NAHANT — It’s not as if Ellen Goldberg is jumping up and down at the prospect of running her 10th straight Boston Marathon. She’s always been a bit ambivalent about it.
“I just can’t seem to say ‘no,'” she said as she prepares for another 26-mile, 285-yard trek through Boston’s western suburbs. “I say I’m done. I tell my kids to remind me ‘no more marathons.’ Then, I get a phone call, and next thing you know…”
That phone call first came from her former sister-in-law, who is connected with the Massachusetts Association for the Blind, telling her there was an extra number available to raise money, and run, on behalf of the group. Goldberg grew up with vision issues, so this seemed like a natural fit, especially for someone who had experience running long races (this will be her 13th marathon overall).
So when the phone call inevitably comes, asking her to re-up, she does.
“Then I start training, and I find myself asking ‘what am I thinking?’ I’m fortunate that I haven’t had major injuries in all this time.
“On the other hand,” she said, “I’ve built a long list of supporters, and I’ve built a history of running the race. It’s something I feel as if I can do to contribute. There aren’t many other opportunities where you can build to that kind of a contribution.”
In Goldberg’s case, that contribution — if she meets her $10,000 goal — will scrape $85,000 in the time she’s run the race.
As for the race itself, which will be run this year on April 15, she finds it difficult to offer any pre-race advice because she can’t figure it out herself.
“You cannot assume anything,” she says. “Anything can happen. All I ever do is get to the starting line and hope I can finish.”
Of course, once the race starts, competitive instinct and determination soon take over.
“I say to myself that there’s no way I’m going to come this far and not finish,” she said. “And I always have this dark fantasies that I’m going to trip on Boylston Street or something and end up crawling to the finish line.”
Of all the variables that make the race to difficult to plan for, No. 1 is the weather.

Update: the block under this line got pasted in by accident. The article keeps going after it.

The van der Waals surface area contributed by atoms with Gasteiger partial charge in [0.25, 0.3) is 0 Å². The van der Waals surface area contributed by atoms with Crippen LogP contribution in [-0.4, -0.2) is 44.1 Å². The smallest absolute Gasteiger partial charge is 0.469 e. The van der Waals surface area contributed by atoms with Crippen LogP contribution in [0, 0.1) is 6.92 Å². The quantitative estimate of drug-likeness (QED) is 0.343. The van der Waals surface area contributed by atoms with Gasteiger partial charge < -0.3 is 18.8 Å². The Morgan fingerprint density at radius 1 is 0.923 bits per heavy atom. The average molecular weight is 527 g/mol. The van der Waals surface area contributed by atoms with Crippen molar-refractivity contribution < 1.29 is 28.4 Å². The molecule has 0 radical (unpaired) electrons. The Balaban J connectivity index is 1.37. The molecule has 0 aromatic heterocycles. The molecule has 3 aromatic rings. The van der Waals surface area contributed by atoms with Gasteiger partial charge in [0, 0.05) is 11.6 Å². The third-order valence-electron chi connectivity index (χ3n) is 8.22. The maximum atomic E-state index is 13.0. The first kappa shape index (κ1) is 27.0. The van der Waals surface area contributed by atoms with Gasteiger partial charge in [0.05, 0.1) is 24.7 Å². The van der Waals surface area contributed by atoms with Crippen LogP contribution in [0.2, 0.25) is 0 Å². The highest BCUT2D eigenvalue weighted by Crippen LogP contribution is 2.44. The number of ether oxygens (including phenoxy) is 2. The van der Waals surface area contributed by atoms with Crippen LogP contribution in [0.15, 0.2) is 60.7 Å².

“It affects everything — especially what you wear,” she said.
And if you’re running 26 miles, you’re not looking to be a fashionista, she said. It’s strictly functional.
“For me,” she said, “I don’t wear a hat usually. I don’t like wearing hats. I’ll wear shorts and a tank top even if it’s in the 40s. Because at some point, you’re going to heat up, and you don’t want to overheat.”
Like most runners, Goldberg can do without hot days — and for her that means anything from the high 50s on up.
“The perfect day for me is high 40s with a slight rain,” she said. “Not a monsoon (like last year), but a slight rain. I love it.”
And she’s no fan of the sun — at least for the five hours it takes her to complete the race (“I’m not looking to set speed records,” she says).
“We’re lucky because we are running west to east, and the race starts for us around noon,” she said. “The sun’s usually behind us.”
Her only problem with the sun is when it’s in her eyes, although “you can get a pretty good sunburn on the neck and your shoulders.”
But she doesn’t wear sunscreen because “I just don’t like the feel of it on me.”
Beyond feeling as if she’s contributing to a good cause, Goldberg runs the race “to test my mettle. Every time I do it, it’s a new problem to solve. How do you handle it? It has become what I do — at least for now.”
There are times, she said, when the race seems endless.
“You’ve already run a half-marathon, and you look up, and you still have 13 miles to go, plus the hills. It can be very easy to spiral into a bad place. You can really hit some lows.”
In fact, she said, managing emotions might be among the toughest parts of the race.
“You can get really high, too,” she said, “especially when you’ve just gone by a large crowd that’s shouting encouragement. You have to manage that, too, just like the low points.”
If there is one bit of advice she could give, “it’s to allow yourself to connect with all the people along the way, because that connection is what makes the marathon what it is. It’s almost like an ecosystem in that my job is to run, your job is to cheer me on. And we’re all part of the same process. And if everyone does their jobs, it is a wonderful experience.
“So allow yourself not to be alone,” she said.